So in addition to working in London, I had a couple of chances to do field trips to Very Special Libraries, one in Oxford, and one in Manchester. The one in Oxford I’ve known about for a while:
Oxford is lovely, old, and filled with high walls, locked gates, and closed doors. It is a secret society, I will never know the handshake.
— Donna Lanclos (@DonnaLanclos) March 22, 2014
|One of the many beautiful closed doors in Oxford|
I know, I know, Oxford is not a “public” university, there should be different notions of access, I cannot expect the walls and gates and doors of Oxford to be open to all comers, because it’s just never been that way.
|You have to climb up pretty high to see into the enclosures of Oxford.|
But the collective experience of the closed-off feel, the tour wherein we were assured that the most important people in the building were The Scholars (and therefore, Not Us), and signs like this:
|No Smoking I can get behind. SILENCE PLEASE is different.|
really hammer it home–“This is not for you.”
The Rylands Library, on the other hand, is a Special Collections library associated with the University of Manchester (a red-brick state school).
You can walk right in, no charge, even if you are not a student (which is not necessarily the case at UCL, even, where you have to swipe your bar-coded-card to enter every library, and most of the academic buildings). The Rylands is a Gothic Cathedral to knowledge (I’ve blogged about libraries that make me think of ecclesiastical monuments before), and the reading room is open to anyone who wants to work in there, even if they are not working with the Rylands collections. It’s a beautiful building, and a rare example of an inspiring space that is also accessible.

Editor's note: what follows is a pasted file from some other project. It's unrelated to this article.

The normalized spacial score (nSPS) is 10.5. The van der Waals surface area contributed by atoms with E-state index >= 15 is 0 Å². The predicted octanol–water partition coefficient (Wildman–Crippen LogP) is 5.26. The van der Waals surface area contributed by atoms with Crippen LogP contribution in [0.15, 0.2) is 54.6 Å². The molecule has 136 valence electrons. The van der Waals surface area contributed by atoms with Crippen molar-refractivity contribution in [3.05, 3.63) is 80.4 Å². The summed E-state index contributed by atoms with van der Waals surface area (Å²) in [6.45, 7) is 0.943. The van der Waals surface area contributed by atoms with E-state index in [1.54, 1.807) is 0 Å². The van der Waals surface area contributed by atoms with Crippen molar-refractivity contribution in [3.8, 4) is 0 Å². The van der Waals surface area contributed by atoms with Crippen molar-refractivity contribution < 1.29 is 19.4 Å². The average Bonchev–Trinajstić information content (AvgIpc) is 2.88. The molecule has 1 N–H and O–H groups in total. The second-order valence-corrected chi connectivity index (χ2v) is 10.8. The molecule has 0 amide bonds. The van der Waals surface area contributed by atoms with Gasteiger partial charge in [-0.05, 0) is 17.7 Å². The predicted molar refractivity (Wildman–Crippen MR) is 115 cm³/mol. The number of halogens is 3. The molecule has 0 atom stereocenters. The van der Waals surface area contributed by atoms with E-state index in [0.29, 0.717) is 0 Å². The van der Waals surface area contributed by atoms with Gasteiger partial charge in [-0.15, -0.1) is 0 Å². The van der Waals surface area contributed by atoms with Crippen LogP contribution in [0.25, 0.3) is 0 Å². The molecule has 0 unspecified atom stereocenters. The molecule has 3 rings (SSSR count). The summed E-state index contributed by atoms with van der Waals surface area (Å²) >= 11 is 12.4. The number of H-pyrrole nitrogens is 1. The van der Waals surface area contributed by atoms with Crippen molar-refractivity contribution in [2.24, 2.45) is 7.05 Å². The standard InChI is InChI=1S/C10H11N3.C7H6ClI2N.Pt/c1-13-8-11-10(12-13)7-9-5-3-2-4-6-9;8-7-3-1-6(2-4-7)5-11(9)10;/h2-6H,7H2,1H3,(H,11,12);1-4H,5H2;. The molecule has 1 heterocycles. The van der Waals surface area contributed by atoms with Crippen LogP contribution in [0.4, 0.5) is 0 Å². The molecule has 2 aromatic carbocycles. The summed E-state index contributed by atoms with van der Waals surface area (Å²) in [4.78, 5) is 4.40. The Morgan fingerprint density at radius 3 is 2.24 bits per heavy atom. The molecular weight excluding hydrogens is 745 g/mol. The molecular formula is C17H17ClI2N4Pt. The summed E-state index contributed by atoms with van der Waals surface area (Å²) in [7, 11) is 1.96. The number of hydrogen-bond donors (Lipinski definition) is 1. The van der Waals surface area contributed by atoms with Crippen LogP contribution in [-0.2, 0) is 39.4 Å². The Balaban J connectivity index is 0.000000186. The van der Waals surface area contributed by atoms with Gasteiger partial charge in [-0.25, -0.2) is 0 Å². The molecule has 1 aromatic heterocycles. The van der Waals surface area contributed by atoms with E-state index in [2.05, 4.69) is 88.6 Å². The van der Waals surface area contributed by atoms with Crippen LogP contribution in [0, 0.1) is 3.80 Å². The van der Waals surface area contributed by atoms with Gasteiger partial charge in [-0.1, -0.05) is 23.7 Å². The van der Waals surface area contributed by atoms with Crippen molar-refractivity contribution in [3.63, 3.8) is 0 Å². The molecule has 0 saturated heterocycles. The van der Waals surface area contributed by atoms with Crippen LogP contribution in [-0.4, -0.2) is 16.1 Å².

We talked briefly in our Spaces, Places and Practices seminar about the impact of spaces, in particular Traditional Library spaces that invoke places like the Bodleian and Rylands. But Traditional Library spaces, while they can be used by students and faculty to get themselves into a desired state of mind (for reading, for writing, for scholarship of various kinds), can also feel exclusionary. It’s as if some students internalize the signs that the Bodleian puts up (and sells in their gift shop!), and transfer that to all library spaces. It’s not enough to be respectful of the space, you have to act so that they cannot tell you are there. SILENCE. I understand the utility of focus and quiet. I understand less the signals that emphasize the otherworldly nature of scholarship to the point of alienating people from the traditional places of scholarship. I am not convinced they are necessary.
They also make me want to stomp my boots and dance around in the courtyard of the Bodleian.
|Probably not my dance partner, though.|